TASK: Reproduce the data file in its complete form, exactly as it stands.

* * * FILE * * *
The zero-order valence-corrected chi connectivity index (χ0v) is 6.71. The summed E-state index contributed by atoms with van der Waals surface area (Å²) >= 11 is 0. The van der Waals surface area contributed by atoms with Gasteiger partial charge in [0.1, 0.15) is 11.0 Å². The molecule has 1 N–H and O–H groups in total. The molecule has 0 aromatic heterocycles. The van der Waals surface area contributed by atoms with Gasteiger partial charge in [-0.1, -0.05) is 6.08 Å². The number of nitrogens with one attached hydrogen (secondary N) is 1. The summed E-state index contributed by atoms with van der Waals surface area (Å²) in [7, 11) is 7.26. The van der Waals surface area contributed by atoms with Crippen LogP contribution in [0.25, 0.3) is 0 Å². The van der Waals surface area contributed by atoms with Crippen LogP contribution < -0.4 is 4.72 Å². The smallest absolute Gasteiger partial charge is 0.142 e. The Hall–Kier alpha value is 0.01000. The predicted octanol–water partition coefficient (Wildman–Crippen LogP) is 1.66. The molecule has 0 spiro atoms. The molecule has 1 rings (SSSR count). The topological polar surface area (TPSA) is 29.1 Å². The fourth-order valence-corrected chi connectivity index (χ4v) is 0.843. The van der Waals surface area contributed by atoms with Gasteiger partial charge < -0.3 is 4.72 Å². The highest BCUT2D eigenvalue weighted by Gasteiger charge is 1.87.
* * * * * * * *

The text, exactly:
The zero-order valence-corrected chi connectivity index (χ0v) is 6.71. The summed E-state index contributed by atoms with van der Waals surface area (Å²) >= 11 is 0. The van der Waals surface area contributed by atoms with Gasteiger partial charge in [0.1, 0.15) is 11.0 Å². The molecule has 1 N–H and O–H groups in total. The molecule has 0 aromatic heterocycles. The van der Waals surface area contributed by atoms with Gasteiger partial charge in [-0.1, -0.05) is 6.08 Å². The number of nitrogens with one attached hydrogen (secondary N) is 1. The summed E-state index contributed by atoms with van der Waals surface area (Å²) in [7, 11) is 7.26. The van der Waals surface area contributed by atoms with Crippen LogP contribution in [0.25, 0.3) is 0 Å². The van der Waals surface area contributed by atoms with Crippen LogP contribution < -0.4 is 4.72 Å². The smallest absolute Gasteiger partial charge is 0.142 e. The Hall–Kier alpha value is 0.01000. The predicted octanol–water partition coefficient (Wildman–Crippen LogP) is 1.66. The molecule has 0 spiro atoms. The molecule has 1 rings (SSSR count). The topological polar surface area (TPSA) is 29.1 Å². The fourth-order valence-corrected chi connectivity index (χ4v) is 0.843. The van der Waals surface area contributed by atoms with Gasteiger partial charge < -0.3 is 4.72 Å². The highest BCUT2D eigenvalue weighted by Gasteiger charge is 1.87.